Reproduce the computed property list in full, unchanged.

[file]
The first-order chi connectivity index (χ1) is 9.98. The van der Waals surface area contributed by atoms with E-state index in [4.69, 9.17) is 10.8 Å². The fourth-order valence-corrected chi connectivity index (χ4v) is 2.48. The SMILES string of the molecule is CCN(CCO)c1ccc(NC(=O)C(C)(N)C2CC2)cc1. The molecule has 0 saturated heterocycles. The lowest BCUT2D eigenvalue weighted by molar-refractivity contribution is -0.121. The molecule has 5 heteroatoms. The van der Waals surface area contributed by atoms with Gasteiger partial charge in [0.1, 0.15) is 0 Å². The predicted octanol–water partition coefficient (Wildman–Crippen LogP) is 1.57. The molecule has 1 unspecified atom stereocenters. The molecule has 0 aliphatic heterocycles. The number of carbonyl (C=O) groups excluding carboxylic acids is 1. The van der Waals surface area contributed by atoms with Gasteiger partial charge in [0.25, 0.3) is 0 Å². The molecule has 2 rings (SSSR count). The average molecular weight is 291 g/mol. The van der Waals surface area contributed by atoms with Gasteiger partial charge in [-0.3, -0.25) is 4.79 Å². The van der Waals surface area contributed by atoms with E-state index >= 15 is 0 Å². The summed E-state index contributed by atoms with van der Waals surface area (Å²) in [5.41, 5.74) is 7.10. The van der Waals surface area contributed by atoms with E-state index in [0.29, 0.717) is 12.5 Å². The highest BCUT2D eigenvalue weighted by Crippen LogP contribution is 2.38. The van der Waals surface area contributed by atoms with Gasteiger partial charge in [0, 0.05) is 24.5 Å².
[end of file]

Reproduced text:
The first-order chi connectivity index (χ1) is 9.98. The van der Waals surface area contributed by atoms with E-state index in [4.69, 9.17) is 10.8 Å². The fourth-order valence-corrected chi connectivity index (χ4v) is 2.48. The SMILES string of the molecule is CCN(CCO)c1ccc(NC(=O)C(C)(N)C2CC2)cc1. The molecule has 0 saturated heterocycles. The lowest BCUT2D eigenvalue weighted by molar-refractivity contribution is -0.121. The molecule has 5 heteroatoms. The van der Waals surface area contributed by atoms with Gasteiger partial charge in [0.1, 0.15) is 0 Å². The predicted octanol–water partition coefficient (Wildman–Crippen LogP) is 1.57. The molecule has 1 unspecified atom stereocenters. The molecule has 0 aliphatic heterocycles. The number of carbonyl (C=O) groups excluding carboxylic acids is 1. The van der Waals surface area contributed by atoms with Gasteiger partial charge in [0.25, 0.3) is 0 Å². The molecule has 2 rings (SSSR count). The average molecular weight is 291 g/mol. The van der Waals surface area contributed by atoms with Gasteiger partial charge in [-0.3, -0.25) is 4.79 Å². The van der Waals surface area contributed by atoms with E-state index >= 15 is 0 Å². The summed E-state index contributed by atoms with van der Waals surface area (Å²) in [5.41, 5.74) is 7.10. The van der Waals surface area contributed by atoms with E-state index in [0.29, 0.717) is 12.5 Å². The highest BCUT2D eigenvalue weighted by Crippen LogP contribution is 2.38. The van der Waals surface area contributed by atoms with Gasteiger partial charge in [0, 0.05) is 24.5 Å².